About Lincoln’s Body Language…. Tuesday, Oct 23 2012 

Wolf Blitzer here with CNN’s elite panel of political experts to dissect what we’ve just seen in the first of seven planned debates between Republican candidate for the U.S. Senate seat in Illinois, Abraham Lincoln, and his Democratic opponent, Stephen A. Douglas.

First we go to our senior analyst David Gergen who, having worked for both candidates at one time or another, is guaranteed to be—

GERGEN: Objective, which allows me to say in all fatuity that while both candidates get high grades for making their case, I think Douglas did a better job connecting with the back rows because of his—

BLITZER: Projection?

GERGEN: Exactly. I don’t know how many times I’ve told Abe he has to do something about that tinny voice—

GLORIA BORGER: I couldn’t agree more, David, but I think Lincoln’s inability to speak from the diaphragm is the least of his worries. I got the distinct impression he felt he was above it all, didn’t even want to be there.

PAUL BEGALA: Yeah, right, I mean pulling out his pocket watch in the middle of Douglas’ peroration was bad enough, but that habit of looking down at his opponent, it’s a definite no-no.

MARY MATALIN: Hey, he’s a foot taller, what do you expect? Though I have to admit, Lincoln’s body language wasn’t all his base could have hoped for. Not to mention that fuzzy reference to a house—how did he put it?

ARI FLEISCHER: A house divided against itself cannot stand. I think that’s what he said. For a moment I thought he was going to get into the housing crisis but—

CANDY CROWLEY: May I say something here? I thought the same thing, that he’d get in a personal touch about growing up in a log cabin with his mom Nancy Hanks, then splitting rails—

JOHN KING: A missed opportunity there, no doubt about it. Our focus group by a 3-to-1 margin gave Douglas the edge in likeability and having a personal narrative more like their own.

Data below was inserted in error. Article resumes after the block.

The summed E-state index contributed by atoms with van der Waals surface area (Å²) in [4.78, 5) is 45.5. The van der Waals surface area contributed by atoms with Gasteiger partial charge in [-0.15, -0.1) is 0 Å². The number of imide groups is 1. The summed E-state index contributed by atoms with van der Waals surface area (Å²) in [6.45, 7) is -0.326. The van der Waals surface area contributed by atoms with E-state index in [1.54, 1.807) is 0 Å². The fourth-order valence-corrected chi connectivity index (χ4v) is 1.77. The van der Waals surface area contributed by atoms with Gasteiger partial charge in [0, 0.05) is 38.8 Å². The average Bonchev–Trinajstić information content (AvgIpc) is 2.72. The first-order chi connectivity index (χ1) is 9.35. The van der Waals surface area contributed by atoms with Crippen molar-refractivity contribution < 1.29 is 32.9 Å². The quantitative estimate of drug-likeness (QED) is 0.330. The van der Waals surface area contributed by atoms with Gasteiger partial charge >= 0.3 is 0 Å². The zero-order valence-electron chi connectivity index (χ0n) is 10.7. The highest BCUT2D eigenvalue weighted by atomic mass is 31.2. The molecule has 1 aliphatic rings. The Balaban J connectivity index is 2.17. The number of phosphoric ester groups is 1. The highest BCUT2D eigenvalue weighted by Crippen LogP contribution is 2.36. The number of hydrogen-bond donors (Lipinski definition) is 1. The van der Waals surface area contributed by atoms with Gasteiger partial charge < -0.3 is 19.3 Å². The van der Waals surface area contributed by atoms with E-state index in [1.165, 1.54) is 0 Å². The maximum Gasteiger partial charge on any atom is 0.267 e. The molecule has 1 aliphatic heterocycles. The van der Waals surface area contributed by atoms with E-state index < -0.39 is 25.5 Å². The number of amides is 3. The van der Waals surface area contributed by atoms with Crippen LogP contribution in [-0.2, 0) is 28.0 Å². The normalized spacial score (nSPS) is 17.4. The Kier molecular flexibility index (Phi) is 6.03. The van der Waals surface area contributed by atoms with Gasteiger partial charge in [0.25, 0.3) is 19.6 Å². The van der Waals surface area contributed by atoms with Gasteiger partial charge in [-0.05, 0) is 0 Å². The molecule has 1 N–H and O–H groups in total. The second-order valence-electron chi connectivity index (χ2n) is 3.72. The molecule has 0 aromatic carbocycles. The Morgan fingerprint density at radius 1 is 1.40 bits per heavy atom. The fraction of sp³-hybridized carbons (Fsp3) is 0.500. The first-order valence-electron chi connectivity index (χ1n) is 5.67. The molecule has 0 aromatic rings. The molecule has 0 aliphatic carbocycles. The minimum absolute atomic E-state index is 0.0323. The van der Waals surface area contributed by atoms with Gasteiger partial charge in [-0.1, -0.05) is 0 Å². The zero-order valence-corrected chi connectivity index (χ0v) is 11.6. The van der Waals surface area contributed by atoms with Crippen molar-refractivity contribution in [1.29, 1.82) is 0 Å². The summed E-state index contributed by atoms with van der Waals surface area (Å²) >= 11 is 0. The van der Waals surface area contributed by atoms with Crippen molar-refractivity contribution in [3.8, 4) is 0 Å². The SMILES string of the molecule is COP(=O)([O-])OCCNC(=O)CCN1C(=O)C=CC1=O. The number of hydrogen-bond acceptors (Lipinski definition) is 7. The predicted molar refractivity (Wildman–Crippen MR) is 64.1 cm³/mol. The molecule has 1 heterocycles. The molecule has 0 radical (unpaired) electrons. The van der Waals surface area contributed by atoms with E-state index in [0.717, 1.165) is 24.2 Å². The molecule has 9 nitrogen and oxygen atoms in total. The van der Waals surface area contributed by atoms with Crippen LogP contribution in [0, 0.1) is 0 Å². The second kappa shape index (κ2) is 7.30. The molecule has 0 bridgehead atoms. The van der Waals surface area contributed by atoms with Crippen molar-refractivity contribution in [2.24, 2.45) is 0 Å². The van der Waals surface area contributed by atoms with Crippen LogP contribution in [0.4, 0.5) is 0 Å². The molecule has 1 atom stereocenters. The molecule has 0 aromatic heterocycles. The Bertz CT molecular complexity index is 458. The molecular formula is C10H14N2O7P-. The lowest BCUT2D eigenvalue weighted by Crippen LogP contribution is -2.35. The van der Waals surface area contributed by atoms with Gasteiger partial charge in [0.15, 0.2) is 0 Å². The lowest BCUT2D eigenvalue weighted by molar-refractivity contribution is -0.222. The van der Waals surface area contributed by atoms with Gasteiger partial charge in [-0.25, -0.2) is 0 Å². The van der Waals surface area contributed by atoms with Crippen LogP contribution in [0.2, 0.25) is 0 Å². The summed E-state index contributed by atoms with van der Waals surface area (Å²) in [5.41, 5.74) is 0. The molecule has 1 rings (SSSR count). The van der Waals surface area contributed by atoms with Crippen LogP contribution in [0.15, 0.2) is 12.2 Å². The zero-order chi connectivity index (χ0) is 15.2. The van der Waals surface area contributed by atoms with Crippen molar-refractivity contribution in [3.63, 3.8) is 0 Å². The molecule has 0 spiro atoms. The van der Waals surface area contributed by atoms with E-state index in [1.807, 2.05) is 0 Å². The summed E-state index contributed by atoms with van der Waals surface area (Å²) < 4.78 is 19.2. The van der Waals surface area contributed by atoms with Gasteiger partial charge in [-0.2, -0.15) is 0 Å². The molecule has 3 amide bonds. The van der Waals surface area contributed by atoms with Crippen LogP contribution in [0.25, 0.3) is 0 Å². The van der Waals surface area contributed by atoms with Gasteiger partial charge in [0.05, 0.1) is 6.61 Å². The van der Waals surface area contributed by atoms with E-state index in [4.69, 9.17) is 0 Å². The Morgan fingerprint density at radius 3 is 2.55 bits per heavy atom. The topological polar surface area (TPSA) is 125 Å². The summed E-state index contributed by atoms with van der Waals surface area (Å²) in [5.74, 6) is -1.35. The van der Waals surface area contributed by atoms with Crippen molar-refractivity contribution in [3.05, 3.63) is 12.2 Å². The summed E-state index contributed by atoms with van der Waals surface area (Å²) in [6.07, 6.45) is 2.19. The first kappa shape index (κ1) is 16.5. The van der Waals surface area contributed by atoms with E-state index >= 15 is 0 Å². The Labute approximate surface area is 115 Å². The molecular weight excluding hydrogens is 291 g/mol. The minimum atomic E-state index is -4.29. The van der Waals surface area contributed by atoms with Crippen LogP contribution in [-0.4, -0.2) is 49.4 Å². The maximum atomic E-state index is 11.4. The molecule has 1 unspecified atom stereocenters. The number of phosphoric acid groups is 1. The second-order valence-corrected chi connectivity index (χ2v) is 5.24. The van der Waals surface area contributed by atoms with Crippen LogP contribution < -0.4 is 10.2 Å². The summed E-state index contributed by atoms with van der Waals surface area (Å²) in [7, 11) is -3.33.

BLITZER: Fascinating stuff, John. Next, our CNN poll telling us who won, Lincoln or Douglas, after this brief station break . . .


Sound bite to remember 

“You will find out that you cannot do without politicians. They are a necessary evil. But the thing for the school people to do is that if the politicians are going to steal, make sure they steal for the schools.”

–Huey Long to the faculty of LSU, April 12, 1935

The 47 percent solution Monday, Oct 1 2012 

Before the Great Debate takes place, one last word on Mitt Romney’s writing off nearly half the electorate as trough-feeding welfare moochers: He at least gives Obama supporters credit for knowing what they’re up to.

That’s not always the case in partisan argument during an election year. Consider the following, from a recent Wall Street Journal column by Daniel Henninger, a frustrated partisan who thinks “the content and course of the Romney campaign does not feel equal to an historic mandate election.”

“Barack Obama is asking voters for a mandate to pursue the visions and policies he outlines in speech after speech,” writes Henninger. “As of now, if Mr. Obama wins, it will be because a confused electorate gave him their default, not their mandate.”

Now that’s more like it. Check the record, whenever hot-eyed (and dull-witted) idealogues take stock of why their side isn’t doing well in (or at) the polls, it’s always a case of their candidate’s not getting his Message across. Why else would the electorate not see the “historic mandate” at stake in this year’s election and come down on Romney’s side? The idea that voters might actually get the Message and reject it – how many years has Mitt Romney been campaigning? – is out of the question.

You know, like the dogs that, despite millions in advertising, don’t like the dog food. The mutts are obviously “confused.”

Sound bite to remember (circa 1955)

“With all respect, counselor, I’d rather blow the f—— case.”

Mafia don Frank Costello on being advised by his lawyer to wear Sears Roebuck suits at his trial for tax evasion.